Added: Shantee Cripps - Date: 17.02.2022 03:00 - Views: 35390 - Clicks: 6659
Today, Reynaga is 60 and retired. The association is currently finalizing the details of a bill that would legalize sex work, give sex workers rights and eliminate sexual exploitation. At a recent meeting on the bill, Reynaga shared her story with politicians, labor union representatives and fellow association members. It was in the year It left me scarred. As she speaks of her first police detention, Reynaga addresses the crowd informally. I was a rag! Years later, in , Reynaga found herself back in jail. But this time, she was with a group of other sex workers who had also been arrested by the city police.
The women began to brainstorm about how they could together to defend their rights. They even set the prison cell on fire as a of protest. The association has 5, members, with 93 percent reporting that they are the breadwinners of their families. Nearly two decades later, the group is preparing to finish a bill to solidify their rights. We began to dream in a prison cell.
The faces of those around the room seem captivated by Reynaga, as if breathing in her passion as she speaks. Her fellow association members smile and nod their he in approval of every word she utters. The government and labor union representatives invited to the meeting listen attentively with a certain curiosity. Carlos Monestes was also in attendance representing Central de Trabajadores Argentina, which has been helping the association to prepare the bill.
Her view is to use the law to influence society. The attendees used the meeting to edit and add details to the bill in order to present it to the Argentine Congress soon. For her and her fellow association members, sex work is a choice, a profitable profession.
These women consider themselves to be exploited by a system that lacks dignified alternatives for them to support themselves. Instead of a law to protect sex work, they are advocating for new public policies to help them leave what they say is a violent industry. Reynaga says that Article 81 of the city Contravention Code attaches sanctions and monetary fines to the public offer or demand for sex. But there is no law regulating sex work or protecting sex workers from exploitation. The bill that her association is finalizing asks the government to create a registry of authorized sex workers so that they can practice their profession legally.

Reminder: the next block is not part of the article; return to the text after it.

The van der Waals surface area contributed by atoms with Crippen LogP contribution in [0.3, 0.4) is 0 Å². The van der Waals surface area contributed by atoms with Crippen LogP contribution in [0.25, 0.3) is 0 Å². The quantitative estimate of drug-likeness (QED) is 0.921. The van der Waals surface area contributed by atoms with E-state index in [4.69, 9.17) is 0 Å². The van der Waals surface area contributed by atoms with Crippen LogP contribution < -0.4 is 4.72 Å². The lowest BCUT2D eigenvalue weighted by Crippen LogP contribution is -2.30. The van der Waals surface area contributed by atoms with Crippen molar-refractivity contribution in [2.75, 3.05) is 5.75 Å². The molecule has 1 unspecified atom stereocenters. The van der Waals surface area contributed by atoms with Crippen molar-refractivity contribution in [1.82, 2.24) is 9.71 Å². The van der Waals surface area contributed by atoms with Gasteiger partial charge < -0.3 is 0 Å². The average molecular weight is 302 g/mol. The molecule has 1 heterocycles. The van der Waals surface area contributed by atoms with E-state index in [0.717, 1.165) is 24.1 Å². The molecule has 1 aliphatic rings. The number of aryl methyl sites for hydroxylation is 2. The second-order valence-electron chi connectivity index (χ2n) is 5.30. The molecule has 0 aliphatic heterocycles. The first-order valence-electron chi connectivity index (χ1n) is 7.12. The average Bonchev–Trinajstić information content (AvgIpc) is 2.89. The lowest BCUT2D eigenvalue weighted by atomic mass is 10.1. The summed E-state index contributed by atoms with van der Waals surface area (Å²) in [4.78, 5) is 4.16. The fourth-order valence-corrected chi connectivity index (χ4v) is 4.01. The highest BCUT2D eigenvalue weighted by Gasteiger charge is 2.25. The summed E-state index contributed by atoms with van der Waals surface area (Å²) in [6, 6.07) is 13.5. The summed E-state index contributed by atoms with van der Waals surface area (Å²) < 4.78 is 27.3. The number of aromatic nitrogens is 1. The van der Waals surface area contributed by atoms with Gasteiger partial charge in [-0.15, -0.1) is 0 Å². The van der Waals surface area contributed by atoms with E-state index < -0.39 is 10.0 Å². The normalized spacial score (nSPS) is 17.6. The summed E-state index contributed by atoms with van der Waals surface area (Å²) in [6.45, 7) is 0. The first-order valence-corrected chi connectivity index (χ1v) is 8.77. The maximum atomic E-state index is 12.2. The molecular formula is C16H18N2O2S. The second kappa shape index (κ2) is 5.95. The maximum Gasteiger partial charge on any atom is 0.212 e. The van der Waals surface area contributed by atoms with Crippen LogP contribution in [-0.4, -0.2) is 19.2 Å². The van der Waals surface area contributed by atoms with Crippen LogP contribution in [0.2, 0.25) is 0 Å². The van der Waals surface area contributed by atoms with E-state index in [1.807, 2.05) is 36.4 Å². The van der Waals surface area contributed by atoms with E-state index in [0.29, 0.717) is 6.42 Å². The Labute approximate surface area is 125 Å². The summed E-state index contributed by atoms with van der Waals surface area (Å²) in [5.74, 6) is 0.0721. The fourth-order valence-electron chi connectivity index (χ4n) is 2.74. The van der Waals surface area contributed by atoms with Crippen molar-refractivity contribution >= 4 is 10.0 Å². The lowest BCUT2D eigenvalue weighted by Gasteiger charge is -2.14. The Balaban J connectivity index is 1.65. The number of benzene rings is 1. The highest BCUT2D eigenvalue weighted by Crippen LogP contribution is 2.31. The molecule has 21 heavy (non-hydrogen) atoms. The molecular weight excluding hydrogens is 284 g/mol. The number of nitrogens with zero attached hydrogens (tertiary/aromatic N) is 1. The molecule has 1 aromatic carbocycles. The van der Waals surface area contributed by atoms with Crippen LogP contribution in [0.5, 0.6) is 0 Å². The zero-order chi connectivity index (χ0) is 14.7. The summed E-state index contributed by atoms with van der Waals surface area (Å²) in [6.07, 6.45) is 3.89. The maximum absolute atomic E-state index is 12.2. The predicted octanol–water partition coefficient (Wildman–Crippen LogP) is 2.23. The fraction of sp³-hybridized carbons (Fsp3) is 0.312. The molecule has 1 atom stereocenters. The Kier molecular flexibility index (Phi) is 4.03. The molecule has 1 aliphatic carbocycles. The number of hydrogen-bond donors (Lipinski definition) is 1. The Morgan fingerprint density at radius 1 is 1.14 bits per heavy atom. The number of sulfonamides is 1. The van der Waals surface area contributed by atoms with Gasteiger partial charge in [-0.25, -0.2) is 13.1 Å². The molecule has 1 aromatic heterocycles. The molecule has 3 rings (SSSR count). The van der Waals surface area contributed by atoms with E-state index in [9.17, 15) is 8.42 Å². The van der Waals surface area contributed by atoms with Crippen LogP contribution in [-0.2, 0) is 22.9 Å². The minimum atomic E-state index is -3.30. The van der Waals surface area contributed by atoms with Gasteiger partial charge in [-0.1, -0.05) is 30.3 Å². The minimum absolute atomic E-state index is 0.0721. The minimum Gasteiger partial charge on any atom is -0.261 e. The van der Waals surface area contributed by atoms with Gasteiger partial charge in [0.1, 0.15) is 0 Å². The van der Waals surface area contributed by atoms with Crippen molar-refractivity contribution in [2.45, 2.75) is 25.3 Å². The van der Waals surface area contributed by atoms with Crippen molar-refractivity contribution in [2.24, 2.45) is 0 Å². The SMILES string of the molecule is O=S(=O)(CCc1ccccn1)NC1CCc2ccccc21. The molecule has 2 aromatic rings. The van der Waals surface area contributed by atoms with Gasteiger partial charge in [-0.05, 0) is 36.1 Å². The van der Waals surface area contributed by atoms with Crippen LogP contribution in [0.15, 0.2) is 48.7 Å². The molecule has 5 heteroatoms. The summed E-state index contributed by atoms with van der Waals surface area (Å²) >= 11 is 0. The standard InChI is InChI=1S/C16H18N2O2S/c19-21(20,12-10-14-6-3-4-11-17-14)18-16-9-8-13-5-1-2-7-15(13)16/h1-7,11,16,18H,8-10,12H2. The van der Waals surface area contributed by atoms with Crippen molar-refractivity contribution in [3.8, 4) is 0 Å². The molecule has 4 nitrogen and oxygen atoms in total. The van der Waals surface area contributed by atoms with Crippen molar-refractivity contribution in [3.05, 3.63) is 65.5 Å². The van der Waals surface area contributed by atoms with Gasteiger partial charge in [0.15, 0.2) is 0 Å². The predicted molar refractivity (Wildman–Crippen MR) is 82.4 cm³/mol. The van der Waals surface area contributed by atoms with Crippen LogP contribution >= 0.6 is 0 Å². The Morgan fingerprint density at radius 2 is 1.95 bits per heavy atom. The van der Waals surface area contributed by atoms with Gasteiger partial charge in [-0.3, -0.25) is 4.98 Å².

To obtain this authorization, workers would need to comply with certain requirements, such as complete trainings in social rights and health care, as well as pass a psycho-physical exam. The bill also sets up a system to tax the earnings of the sex workers.
This system requires the workers to issue receipts for the services that they provide and to pay the state a set contribution per month in exchange for benefits such as medical coverage and retirement funds. At the same time, the bill establishes the right of sex workers to form cooperatives that enable them to together to rent deated apartments where they can provide their sexual services.
The workers themselves — not third parties — would manage the apartments, and authorities would conduct routine inspections. Claudia Carranza, who took over from Reynaga as secretary-general of the association, says that this elimination of third parties is key to protecting sex workers. This would begin to reverse the exploitation that has crept into the industry during the past decade. Nightclub owners disguised them in legal documents as waitresses or dancers.
There, the sex workers found their clients, whose drink sales appeased the owner of the clubs. The women then took these clients out of the establishment to conduct their business, with no third party interfering in their earnings. She talks about it with the same passion as Reynaga does. Carranza says that she has learned a lot about her rights as a member of the organization — not only as a sex worker, but also as a woman. The schools are open to all community members but give preference to sex workers, even offering a day care for their children while they attend class.
These initiatives reflect one stream of thought among women involved in the industry here. We choose this because the work is profitable. What we do is by choice. We are adults. But other women in the industry disagree. In , the association suffered an internal division. This bill looks to promote public policies to support women engaged in prostitution. Collantes says that it addresses central issues tied to prostitution, such as mental and physical health of prostitutes. It also considers economic subsidies for women in the sector in order to decrease their dependency on money earned from having sex.
She also advocates for this bill to help women to stop using their bodies as merchandise. She recommends the development of programs that would shield sex workers from persecution and enable them to leave prostitution. But Collantes says that the bill is stuck in a legislative committee, with little updates on its progress. Its proponents say they hope it moves forward soon in order to help women find dignified work. By Dina Gonzalez Reporter. Share on. Related Stories.Whores Argentina willing to fuck any where any time
email: [email protected] - phone:(901) 708-6384 x 2369
Countries Where Prostitution Is Legal